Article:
Skip to main content



Impacts of the Productive Safety Net Program in Ethiopia on livestock

We evaluated the impacts of the Ethiopian Productive Safety Net Program (PSNP) on rural households' holdings of livestock and forest assets/trees. We found no indication that participation in PSNP induces households to disinvest in livestock or trees. In fact, households that participated in the program increased the number of trees planted, but there was no increase in their livestock holdings.


Where Do Sustainable Land Management Practices Work: A Comparative Study

The Ethiopian economy has its foundation in the agricultural sector. This sector continues to be a fundamental instrument for poverty alleviation, food security, and fueling economic growth. However, the sector continues to be undermined by land degradation (LD) in the form of depletion of soil organic matter, soil erosion, and lack of adequate plant-nutrient supply (Pender et al., 2006).


Investments in Land Conservation in the Ethiopian Highlands: A Household Plot-Level Analysis of the Roles of Poverty, Tenure Security, and Market Incentives

Land degradation is a major problem undermining land productivity in the highlands of Ethiopia. This study explores the factors that affect farm households’ decisions at the plot level to invest in land conservation and how much to invest, focusing on the roles of poverty, land tenure security, and market access. Unlike most other studies, we used a double-hurdle model in the analysis with panel data collected in a household survey of 6,408 plots in the Amhara region of Ethiopia.


Farmers’ Choice between Public Goods and Agricultural Extension Packages in Ethiopia: A Stated Preference Analysis

Currently, there is a general dichotomy in rural development policies. This dichotomy between extension-driven adoption of modern inputs on the one hand, and community-driven local public goods on the other hand, is particularly evident in the highlands of Ethiopia. Despite the obvious trade-offs between these two approaches, the target populations seldom get the chance to express their preferences for them.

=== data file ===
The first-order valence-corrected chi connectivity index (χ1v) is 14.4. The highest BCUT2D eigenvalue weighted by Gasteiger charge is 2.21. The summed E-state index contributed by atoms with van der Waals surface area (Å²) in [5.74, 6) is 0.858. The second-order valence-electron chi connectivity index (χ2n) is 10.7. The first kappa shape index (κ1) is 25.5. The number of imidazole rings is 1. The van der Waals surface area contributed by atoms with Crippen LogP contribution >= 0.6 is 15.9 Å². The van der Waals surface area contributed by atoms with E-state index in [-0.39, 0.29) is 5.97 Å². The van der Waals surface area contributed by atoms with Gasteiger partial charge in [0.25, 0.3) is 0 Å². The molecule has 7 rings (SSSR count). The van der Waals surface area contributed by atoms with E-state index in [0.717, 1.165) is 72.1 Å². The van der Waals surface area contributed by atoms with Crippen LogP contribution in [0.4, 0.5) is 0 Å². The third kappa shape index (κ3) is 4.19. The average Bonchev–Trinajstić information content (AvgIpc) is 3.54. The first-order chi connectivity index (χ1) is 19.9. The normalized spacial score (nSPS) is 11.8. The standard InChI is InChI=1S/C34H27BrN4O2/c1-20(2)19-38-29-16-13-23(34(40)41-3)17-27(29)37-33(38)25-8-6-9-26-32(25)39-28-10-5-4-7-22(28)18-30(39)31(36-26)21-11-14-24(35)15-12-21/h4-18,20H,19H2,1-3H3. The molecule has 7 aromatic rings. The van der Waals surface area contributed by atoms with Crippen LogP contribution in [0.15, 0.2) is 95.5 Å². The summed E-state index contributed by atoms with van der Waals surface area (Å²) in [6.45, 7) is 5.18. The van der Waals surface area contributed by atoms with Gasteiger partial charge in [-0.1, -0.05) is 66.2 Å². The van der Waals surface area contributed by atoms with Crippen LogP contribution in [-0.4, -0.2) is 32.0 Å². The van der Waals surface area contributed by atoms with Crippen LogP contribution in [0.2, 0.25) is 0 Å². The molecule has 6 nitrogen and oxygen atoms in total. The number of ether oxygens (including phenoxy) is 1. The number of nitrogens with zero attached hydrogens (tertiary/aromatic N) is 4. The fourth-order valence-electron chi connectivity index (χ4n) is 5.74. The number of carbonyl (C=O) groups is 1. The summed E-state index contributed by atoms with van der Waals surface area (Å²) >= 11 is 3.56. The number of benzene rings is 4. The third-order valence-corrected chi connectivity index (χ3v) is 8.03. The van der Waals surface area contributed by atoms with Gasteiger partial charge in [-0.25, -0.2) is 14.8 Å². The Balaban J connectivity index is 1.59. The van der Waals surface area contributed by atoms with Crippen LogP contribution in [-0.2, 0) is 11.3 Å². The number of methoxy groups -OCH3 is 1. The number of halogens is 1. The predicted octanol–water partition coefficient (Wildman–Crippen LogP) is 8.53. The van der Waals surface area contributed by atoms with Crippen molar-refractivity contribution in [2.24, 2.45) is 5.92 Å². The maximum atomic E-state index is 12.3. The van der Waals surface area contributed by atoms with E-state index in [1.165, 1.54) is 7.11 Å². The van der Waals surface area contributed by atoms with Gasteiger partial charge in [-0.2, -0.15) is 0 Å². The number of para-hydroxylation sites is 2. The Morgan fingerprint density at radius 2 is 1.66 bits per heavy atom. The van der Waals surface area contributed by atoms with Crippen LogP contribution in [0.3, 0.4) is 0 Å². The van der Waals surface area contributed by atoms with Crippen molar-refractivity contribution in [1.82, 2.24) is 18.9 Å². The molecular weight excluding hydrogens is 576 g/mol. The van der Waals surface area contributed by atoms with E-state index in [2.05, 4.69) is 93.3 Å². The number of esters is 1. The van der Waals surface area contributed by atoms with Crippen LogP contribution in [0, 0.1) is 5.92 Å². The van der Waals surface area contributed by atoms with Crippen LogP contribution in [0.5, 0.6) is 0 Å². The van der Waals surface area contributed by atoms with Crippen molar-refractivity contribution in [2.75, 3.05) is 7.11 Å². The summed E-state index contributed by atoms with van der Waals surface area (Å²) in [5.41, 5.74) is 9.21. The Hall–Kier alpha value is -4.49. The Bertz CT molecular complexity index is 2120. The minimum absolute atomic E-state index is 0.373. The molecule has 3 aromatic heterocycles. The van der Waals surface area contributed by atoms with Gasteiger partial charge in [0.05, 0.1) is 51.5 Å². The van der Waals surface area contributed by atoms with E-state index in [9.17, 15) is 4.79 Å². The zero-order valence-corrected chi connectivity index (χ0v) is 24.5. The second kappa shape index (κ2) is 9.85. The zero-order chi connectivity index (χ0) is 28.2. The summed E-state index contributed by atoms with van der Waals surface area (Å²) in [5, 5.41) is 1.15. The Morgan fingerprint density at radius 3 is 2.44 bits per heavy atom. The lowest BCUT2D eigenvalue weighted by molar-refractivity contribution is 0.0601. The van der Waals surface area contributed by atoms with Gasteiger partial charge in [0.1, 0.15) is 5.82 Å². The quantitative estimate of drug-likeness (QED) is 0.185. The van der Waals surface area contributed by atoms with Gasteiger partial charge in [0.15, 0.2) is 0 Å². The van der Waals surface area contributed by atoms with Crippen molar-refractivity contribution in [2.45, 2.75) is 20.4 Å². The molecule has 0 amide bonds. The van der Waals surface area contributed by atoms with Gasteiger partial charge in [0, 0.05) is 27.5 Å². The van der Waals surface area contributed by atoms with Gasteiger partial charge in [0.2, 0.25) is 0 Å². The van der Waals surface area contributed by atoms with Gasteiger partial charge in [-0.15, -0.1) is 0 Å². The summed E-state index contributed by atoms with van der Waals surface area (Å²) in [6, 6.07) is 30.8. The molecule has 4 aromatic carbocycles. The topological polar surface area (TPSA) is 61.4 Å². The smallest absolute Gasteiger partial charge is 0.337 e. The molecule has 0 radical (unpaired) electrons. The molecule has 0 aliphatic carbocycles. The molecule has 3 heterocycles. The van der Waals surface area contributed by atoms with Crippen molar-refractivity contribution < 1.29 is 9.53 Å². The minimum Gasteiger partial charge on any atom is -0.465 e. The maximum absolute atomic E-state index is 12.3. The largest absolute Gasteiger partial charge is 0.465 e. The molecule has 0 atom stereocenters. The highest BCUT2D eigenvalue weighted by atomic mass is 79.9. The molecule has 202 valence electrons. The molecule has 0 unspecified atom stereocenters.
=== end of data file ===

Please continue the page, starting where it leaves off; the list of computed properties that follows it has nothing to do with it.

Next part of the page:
Determinants of off-farm participation decision of farm households in Ethiopia

This study analyses the determinants of off-farm work participation decisions of farm households in Ethiopia. A bivariate probit model is applied to account for the simultaneity of participation decisions of both male and female members of farm households. The results of the analysis show that human capital variables such as health and training on non-farm activities have a positive effect on the off-farm participation decisions of male members of farm households.


Does Relative Position Matter in Poor Societies? Evidence from a Survey Experiment in Rural Ethiopia

The authors investigated attitudes toward positionality among rural farmers in northern Ethiopia, using a tailored two-part survey experiment. On average, they found positional concerns neither in income per se, nor in income from aid projects among the farmers. These results support the claim that positional concerns are correlated with absolute level of income of a country.


Income alone doesn’t determine adoption and choice of fuel types: Evidence from households in Tigrai and major cities in Ethiopia

It is estimated that approximately 2.5 billion people in developing countries rely on biomass fuels to meet their cooking needs. Biomass fuels are derived from living, or recently living organisms, such as wood and leaves, animal waste and other types of waste. Urban centers have long been dependent on the rural hinterlands for about 90% of their biomass fuel needs in Ethiopia. This is one of the causes of deforestation and has resulted in growing fuel scarcity and higher firewood prices.


Sustainable Development Innovation Brief #7

"The contribution of sustainable agriculture and land management to sustainable development" - This brief discusses the potential for sustainable agriculture to contribute towards sustainable development with a particular focus on developing countries. It briefly describes different sustainable agricultural practices and the extent of their adoption, identifies constraints to their further adoption, and presents some actions and policy options that could accelerate the widespread adoption of sustainable agricultural practices.